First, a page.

Bad bosses come in two forms—dark or dysfunctional
Bad bosses generally come in two forms. There are the dysfunctional ones, like Michael Scott from the TV series The Office; then there are the dark ones, like Gordon Gekko from the film Wall Street. Researchers including Seth M. Spain from Binghamton University, State University of New York are building a framework to better understand the behaviors of bad bosses and to reduce workplace stress.
In a new chapter from Research in Occupational Stress and Well-Being titled, "Stress, Well-Being, And the Dark Side of Leadership," Binghamton University Assistant Professor of Organizational Behavior Seth M. Spain looks to establish a taxonomy for identifying bad bosses and their distinct behaviors. He said that there are two definitions of a bad boss: dark or dysfunctional, and both can cause a great deal of stress to employees.
"They don't want to hurt you," said Spain of dysfunctional bosses. "Through lack of skill, or other personality defects, they're just not very good at their job. Largely, that's what we would call 'dysfunctional.'"
Dark bosses, on the other hand, have destructive behaviors, and hurt others to elevate themselves, said Spain. These bosses are looked at through the three characteristics called the "Dark Triad," which includes Machiavellianism, narcissism and psychopathy.
"[These are] people who enjoy the pain and suffering of others—they're going to be mean, abusive and harassing in daily life," said Spain.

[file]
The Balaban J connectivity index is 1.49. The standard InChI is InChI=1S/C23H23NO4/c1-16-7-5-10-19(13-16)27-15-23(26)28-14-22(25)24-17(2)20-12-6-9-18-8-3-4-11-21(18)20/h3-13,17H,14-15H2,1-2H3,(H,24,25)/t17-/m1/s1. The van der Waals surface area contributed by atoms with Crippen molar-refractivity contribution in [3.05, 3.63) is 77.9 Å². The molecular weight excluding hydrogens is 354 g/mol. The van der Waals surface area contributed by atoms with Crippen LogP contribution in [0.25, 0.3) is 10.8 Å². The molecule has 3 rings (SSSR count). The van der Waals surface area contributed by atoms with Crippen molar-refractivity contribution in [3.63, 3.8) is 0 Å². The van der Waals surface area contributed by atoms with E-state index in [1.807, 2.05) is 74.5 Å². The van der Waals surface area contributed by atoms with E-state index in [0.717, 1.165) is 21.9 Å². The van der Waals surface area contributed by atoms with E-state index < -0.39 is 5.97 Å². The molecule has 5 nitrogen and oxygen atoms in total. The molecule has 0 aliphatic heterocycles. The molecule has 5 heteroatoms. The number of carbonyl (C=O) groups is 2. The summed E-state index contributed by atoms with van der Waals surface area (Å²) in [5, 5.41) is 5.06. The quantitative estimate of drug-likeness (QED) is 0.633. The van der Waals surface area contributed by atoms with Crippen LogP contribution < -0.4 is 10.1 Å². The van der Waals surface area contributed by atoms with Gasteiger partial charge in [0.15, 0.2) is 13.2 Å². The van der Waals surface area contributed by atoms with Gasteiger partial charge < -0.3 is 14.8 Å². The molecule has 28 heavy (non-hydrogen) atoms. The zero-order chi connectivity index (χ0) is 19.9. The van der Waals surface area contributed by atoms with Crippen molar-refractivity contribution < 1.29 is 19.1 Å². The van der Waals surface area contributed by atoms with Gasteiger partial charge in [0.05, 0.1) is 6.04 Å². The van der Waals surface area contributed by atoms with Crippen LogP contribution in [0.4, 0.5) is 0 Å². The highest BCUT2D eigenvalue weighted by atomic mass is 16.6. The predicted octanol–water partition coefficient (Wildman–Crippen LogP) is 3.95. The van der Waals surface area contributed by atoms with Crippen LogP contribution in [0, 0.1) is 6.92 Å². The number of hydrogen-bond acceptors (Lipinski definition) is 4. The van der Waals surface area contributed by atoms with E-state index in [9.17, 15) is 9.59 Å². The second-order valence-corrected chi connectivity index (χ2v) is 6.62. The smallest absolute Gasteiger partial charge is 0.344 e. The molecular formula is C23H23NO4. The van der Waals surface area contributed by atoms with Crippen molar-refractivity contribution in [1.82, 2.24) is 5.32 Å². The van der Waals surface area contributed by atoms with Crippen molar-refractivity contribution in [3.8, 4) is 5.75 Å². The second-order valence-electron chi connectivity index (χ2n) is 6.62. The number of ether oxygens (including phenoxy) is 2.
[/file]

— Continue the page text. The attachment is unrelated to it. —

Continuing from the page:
That's not to say that there aren't degrees in which these characteristics are displayed. Everybody exhibits these behaviors at some level, said Spain.
According to Spain, bad bosses, whether they're dysfunctional or dark, can cause a great deal of stress to employees.
"A person's direct supervisor is a lens through which they view their work experience. We think, in particular, that a boss can be an incredibly substantial source of stress for people who work for them," said Spain.
Having this framework of behaviors that bad bosses exhibit can be the first step into fixing them, ultimately reducing stress in the workplace, said Spain.
"We believe that these characteristics are extremely important for understanding employee development and career advancement," said Spain. "Understanding the role that these characteristics play in stress experiences at work is extremely important, especially since bad leaders can cause so much suffering for their subordinates."
More information: Research in Occupational Stress and Well-Being, DOI: 10.1108/S1479-355520160000014002
Provided by Binghamton University